The predecessor to My Bed, was finished following her studies at the Maidstone College of Art in 1986. Titled Everyone I’ve Ever Slept With, the installation takes the form of a revealing small tent on which she appliqued the names of everyone she had shared a bed with, including her lovers as well as her mother, her twin brother and her aborted children. This generative work, now lost due to a warehouse fire, is arguably the most famous of her vast range of language-based works. From monoprints to neon signs, Emin uses language in the form of a stream of consciousness and often includes misspelled words, either as the result of a deliberate choice or the speed at which she works. Together, these aspects communicate a sense of immediacy, that these words were written just as they are being read by the viewer.
Iconic of Emin’s work are her neon sculptures and prints, the words of which are most often pink, a purposeful choice to reflect her femininity. Her texts describe deeply personal feelings, ranging from the universally relatable The kiss was beautiful to When I go to sleep I dream of you inside of me. These signs are inscribed in her signature handwriting and often end in personal pronouns such as “me” or “you,” rendering these works exceptionally personal. The unavoidable and invasive neon light amplifies these intimate statements to the world for viewers to appropriate to their own lives. This is particularly true of her largest work to date, I want my time with you, a neon sign installed in St. Pancras International train station in London in 2018. Installed on the first floor, facing the Eurostar platforms, the location of the work in a Brexit era gives it overtly political overtones. Yet, it still can remain personal as it leaves the viewer open to interpret to who or where the “I” and “you” refer.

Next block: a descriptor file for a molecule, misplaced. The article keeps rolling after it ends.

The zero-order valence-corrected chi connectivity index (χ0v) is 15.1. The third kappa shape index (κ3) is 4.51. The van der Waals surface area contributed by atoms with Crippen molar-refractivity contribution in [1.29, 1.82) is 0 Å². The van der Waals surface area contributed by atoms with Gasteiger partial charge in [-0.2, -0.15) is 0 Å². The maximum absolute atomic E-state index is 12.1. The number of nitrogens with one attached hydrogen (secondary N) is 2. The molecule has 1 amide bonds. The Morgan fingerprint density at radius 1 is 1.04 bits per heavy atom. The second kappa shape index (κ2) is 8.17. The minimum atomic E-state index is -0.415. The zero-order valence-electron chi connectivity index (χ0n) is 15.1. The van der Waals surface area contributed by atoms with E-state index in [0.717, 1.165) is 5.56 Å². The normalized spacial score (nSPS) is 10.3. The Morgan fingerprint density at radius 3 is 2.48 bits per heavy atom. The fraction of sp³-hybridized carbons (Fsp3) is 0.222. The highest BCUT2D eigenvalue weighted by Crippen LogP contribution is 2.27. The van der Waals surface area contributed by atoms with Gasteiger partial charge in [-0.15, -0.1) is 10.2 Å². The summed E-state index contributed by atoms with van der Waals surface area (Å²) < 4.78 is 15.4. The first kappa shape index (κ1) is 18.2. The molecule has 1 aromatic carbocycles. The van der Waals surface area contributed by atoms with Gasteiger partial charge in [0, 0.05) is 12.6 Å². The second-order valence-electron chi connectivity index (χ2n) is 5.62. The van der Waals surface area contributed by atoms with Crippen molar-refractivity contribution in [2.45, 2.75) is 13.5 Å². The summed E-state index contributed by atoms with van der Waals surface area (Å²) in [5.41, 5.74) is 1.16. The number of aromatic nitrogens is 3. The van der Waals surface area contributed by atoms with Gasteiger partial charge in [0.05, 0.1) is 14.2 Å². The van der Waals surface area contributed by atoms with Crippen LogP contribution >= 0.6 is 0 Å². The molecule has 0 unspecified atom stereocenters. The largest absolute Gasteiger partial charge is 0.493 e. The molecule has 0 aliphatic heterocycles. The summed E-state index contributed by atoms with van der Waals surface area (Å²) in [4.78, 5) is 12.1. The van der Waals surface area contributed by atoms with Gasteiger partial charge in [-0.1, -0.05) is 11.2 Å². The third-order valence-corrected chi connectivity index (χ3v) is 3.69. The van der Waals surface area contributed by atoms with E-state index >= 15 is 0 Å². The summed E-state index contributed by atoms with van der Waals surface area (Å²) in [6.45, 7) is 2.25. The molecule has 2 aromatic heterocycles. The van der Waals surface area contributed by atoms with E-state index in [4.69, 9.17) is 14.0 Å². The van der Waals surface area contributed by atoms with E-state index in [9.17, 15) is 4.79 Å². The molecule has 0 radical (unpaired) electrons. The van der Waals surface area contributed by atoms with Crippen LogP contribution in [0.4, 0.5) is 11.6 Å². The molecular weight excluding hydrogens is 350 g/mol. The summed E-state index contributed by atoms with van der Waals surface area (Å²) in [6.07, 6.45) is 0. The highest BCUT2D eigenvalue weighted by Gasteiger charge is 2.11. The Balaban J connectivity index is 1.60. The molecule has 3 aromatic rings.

Such language also appears in her monoprints, occasionally presenting with backward letters which reference the process through which the work was made. Emin’s monoprints are considered highly diaristic in their depictions of past life events through the frequent fusion of text and image. Notable of her monoprints are those from her 1997 series Something’s Wrong which include various assortments of spelling errors, text in large capitals and bodies that are at times complete and at others, just her torso, legs or other isolated body parts. Considered to be more impactful when displayed in groups, Emin’s monoprints are rarely shown independently. This choice is logical as Emin’s work, namely her monoprints, tell stories of broken relationships, rape and abortions, all too deep to confine to a single artwork.
Though her work is often considered within feminist discourse and despite her collaboration with feminist giants such as Louise Bourgeois, Emin actively asserts that she is a feminist, but not a feminist artist. This frames her work in a new light, rendering her works to be the work of an activist but instead that of a woman turning to the space of art to come to terms with her life stories. Emin’s confessional art presents the world of her hopes, failures, successes and humiliations in a way that establishes an intimate connection with the viewer. Further, they are spaces for her to share these stories, stating that “for me, being an artist isn’t just about making nice things or people patting you on the back; it’s some kind of communication, a message.”